[linux-lvm] How to monitor and possibly autoextend snapshots

Marcin Kałuża marcin.kaluza at comarch.pl
Tue Nov 4 12:10:11 UTC 2008

> -----Original Message-----
> From: linux-lvm-bounces at redhat.com [mailto:linux-lvm-bounces at redhat.com]
> On Behalf Of Jonathan Brassow
> Sent: Wednesday, October 29, 2008 5:17 PM
> To: LVM general discussion and development
> Subject: Re: [linux-lvm] How to monitor and possibly autoextend snapshots
> Firstly, thanks for the fixes to the code.  The last one you mentioned
> (s/"s->ti->table"/"s->table"/) just depends on the kernel you are
> using.  (My patch was against upstream kernel.)
> On Oct 29, 2008, at 9:26 AM, Marcin Kałuża wrote:
> > minor variation is that I needed to use
> >
> > dmsetup wait <device> event_nr
> >
> > because every time the message was signaled,
> > the counter increases and the default for event_nr is 0, not current.
> Yup, I forgot to mention that...  Its done that way so that you can
> keep track if you have handled a particular event or not.
> > Where can I read something about those events and messages? (Apart
> > from the
> > source code itself of course ;)  I like the way it works, but I'd
> > like to
> > know how and why - mainly to know when it can fail ;)
> Yeah... there's not alot of documentation on that - except for some
> small snippets that are sprinkled in the man pages.  Let me explain
> just a little bit more.
> There is inbound and outbound communication to device-mapper targets.
> The inbound (userspace -> kernel) comes in the form of the 'message'
> interface.  Every device-mapper target type (linear, stripe, mirror,
> snapshot, etc) has the option of implementing this function, but is
> not required to - in fact, most do not.  You could use the message
> interface to change device characteristics on the fly.  In our case, I
> implemented the message interface for the snapshot target - giving you
> the ability to tell a particular snapshot to raise an event when it
> gets X full.  Most targets forgo implementing this function because in
> most cases, you can specify a capability that you want when the device
> is created (through the constructor).  However, I think it our case,
> it is preferable to do it our way because we can change and reset when
> we want the notification while the device is live - rather than having
> to suspend and resume with a different constructor string.
> The outbound (kernel -> userspace) communication comes in two forms -
> events and status.  Events (currently) are just a way to signal
> userspace that there is something of significance to be known.  The
> way you get that info is through status.  Events can be raised for any
> number of reasons, so you must read the status to determine if it is
> the event you are looking for.  (For example, mirrors raise events
> when the mirror becomes in-sync or when there is some sort of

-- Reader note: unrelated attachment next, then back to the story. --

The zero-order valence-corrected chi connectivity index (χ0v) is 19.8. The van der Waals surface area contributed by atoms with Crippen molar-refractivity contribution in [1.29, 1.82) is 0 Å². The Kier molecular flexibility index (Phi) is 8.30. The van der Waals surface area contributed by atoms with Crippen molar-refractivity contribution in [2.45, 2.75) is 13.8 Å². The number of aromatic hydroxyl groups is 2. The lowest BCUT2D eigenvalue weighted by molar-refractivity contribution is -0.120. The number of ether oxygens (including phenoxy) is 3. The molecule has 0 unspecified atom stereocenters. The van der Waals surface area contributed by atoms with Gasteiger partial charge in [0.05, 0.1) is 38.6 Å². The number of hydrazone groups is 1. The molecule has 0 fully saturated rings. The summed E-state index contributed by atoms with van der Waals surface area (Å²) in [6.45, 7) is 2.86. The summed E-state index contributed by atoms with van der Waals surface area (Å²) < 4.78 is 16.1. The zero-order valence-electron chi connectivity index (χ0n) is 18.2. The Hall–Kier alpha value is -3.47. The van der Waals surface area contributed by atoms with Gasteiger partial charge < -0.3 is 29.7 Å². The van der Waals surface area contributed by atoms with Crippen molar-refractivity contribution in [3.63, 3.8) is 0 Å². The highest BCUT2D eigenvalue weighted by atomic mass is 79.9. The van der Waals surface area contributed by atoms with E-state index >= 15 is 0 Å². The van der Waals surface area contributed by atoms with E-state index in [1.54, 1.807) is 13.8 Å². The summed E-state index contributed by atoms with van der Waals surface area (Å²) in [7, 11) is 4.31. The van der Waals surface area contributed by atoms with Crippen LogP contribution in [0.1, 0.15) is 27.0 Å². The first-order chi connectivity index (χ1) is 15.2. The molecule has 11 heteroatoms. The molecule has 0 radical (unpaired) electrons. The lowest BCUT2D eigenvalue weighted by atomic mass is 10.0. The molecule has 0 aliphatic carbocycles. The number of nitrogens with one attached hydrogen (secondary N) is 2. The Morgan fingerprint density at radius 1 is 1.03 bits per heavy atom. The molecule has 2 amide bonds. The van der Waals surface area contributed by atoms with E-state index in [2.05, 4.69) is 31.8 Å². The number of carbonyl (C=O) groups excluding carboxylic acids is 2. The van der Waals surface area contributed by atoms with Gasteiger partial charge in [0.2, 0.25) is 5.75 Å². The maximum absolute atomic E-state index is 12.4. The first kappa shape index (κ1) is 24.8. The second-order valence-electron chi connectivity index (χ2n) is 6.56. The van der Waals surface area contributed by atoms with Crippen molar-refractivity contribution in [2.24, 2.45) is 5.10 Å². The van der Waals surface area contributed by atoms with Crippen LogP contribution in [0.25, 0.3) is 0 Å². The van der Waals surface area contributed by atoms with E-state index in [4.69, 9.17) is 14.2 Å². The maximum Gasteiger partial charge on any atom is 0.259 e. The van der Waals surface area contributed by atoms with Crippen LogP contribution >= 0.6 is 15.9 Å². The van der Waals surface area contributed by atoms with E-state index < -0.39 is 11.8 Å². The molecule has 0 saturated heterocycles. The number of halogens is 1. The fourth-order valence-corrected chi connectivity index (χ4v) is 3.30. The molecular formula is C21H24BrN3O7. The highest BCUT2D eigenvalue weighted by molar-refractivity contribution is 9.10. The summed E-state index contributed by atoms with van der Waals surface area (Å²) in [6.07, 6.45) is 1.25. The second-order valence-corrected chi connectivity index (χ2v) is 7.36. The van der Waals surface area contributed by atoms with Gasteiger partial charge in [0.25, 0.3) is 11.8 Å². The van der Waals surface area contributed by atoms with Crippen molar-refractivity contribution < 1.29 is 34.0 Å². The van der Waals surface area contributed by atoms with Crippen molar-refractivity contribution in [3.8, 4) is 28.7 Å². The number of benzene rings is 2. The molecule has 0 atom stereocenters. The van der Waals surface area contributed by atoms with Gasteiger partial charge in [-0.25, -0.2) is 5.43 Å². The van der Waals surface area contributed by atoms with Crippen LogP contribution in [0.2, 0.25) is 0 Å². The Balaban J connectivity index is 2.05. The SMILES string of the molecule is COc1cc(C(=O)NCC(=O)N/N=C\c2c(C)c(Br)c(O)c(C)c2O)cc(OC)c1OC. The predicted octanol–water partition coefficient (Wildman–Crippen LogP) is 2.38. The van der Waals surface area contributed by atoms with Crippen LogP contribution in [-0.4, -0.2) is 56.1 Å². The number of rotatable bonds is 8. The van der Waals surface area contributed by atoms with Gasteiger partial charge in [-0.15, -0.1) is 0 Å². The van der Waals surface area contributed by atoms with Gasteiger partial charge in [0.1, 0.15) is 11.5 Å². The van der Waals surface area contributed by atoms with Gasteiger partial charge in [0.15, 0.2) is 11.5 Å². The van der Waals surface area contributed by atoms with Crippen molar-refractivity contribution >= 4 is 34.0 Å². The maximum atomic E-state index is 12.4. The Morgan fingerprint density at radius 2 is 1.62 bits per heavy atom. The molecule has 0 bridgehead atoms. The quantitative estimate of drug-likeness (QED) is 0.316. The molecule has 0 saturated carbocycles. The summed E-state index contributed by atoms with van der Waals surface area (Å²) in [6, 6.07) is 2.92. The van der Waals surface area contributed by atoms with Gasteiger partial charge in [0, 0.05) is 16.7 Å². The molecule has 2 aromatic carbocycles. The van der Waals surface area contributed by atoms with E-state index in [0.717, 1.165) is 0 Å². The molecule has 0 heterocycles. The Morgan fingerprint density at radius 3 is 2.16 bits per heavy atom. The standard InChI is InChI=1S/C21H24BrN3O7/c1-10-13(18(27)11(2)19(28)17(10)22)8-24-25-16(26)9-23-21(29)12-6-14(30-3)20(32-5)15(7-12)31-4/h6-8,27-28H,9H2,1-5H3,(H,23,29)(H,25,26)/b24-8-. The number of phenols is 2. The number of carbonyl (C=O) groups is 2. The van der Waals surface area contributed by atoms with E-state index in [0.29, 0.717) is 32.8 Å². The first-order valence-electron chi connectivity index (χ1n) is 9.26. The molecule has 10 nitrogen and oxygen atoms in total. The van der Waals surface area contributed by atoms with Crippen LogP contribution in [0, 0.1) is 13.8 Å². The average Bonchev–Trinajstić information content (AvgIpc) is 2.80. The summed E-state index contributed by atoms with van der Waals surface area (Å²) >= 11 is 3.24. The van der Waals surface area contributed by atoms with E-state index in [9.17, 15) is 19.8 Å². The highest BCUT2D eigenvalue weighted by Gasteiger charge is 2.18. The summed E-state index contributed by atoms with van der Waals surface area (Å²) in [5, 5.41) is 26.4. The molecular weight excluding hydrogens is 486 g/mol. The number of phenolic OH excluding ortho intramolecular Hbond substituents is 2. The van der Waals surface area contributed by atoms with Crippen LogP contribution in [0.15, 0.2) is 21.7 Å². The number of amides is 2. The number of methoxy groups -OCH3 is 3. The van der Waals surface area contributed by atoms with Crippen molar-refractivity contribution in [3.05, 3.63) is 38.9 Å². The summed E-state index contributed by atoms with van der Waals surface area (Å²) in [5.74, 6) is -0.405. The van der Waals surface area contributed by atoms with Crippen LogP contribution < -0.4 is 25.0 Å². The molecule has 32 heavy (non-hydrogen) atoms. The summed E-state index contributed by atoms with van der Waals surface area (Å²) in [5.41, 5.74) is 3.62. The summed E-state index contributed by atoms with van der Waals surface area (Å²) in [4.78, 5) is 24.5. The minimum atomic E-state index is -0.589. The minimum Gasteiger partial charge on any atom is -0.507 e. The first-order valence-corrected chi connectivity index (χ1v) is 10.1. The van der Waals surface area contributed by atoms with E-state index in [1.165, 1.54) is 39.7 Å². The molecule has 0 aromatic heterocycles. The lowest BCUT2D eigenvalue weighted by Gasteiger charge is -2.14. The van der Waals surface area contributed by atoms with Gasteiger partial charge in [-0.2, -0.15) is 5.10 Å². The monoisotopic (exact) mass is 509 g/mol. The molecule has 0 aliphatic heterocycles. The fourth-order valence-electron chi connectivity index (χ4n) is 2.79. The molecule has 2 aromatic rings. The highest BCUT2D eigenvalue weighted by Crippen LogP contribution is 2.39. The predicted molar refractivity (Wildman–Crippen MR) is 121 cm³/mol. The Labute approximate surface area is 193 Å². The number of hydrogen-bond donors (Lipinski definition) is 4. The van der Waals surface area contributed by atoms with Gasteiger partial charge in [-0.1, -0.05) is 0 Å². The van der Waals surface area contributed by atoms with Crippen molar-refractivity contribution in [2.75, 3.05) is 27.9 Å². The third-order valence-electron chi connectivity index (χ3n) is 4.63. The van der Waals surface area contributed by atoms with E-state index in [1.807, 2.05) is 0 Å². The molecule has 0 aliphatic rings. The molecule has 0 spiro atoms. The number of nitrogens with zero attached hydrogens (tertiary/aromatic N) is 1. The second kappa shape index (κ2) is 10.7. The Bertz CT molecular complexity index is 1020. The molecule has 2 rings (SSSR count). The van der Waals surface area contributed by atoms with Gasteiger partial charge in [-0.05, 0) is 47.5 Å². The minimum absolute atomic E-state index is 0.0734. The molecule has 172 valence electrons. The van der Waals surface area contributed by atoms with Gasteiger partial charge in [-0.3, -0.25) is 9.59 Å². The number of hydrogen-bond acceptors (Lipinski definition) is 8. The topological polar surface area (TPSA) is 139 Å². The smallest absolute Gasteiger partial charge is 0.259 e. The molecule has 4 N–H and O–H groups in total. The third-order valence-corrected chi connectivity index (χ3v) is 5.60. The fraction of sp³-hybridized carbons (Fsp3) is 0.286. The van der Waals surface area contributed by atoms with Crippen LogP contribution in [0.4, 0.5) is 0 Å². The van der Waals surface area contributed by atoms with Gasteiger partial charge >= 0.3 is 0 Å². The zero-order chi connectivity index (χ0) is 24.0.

> failure.  You would need to get the status to determine which it is
> and what kind of action to take.)

Thanks - his clears things up a bit :)

> > My main concern is what could interfere with this mechanism? Are
> > there any
> > kinds of events and how can I know that this event that occurred is
> > the one
> > I'm waiting for.
> You check the status.  :)
I still didn't figure out how to get the kind of event, that happened...
dmsetup wait -v returns the same thing as "info" and "status" just gives the
size and %usage, but I can live without it :)

> > I googled for it, by found no useful info...
> >
> > Is there a way to put it into mainstream lvm at some time (because
> > now I'll
> > have to maintain my custom build kernels...)?
> I think it's a good idea to have this capability, and it has come up
> before; so there is interest.  It can take a while for these things to
> progress, but here is how I see it playing out:
> 1) Get buy-in from the community (especially key players in device-
> mapper, like agk) and have them accept some version of the patch in
> this thread.  I like the patch because it doesn't try to do everything
> in the kernel - setting and resetting the thresholds is done by
> userspace.  This makes it's use very flexible.
> The patch will then go upstream and then come back into other
> distribution kernels.  At this point, you will be able to implement
> your solution, but the features will not be automated.

I never did such things, but I'll go and ask on dm-devel.

> 2) Come to a community consensus as to the arguments and interface
> necessary to specify auto-response to thresholds in snapshots.  Then
> implement that in LVM.  This will take longer because the bulk of the
> work would be done here.
> The patch will then go upstream and then come back into distribution
> LVM packages.
> I'm not sure how long these steps will take - it depends on how
> enthusiastic people are about it.

I've recently found some code for doing it with dmeventd, but somehow I
can't make it work with snapshots (at least not on centos 5.2/64). Again -
I'll go and ask on dm-devel about it.

Thanks for all the help

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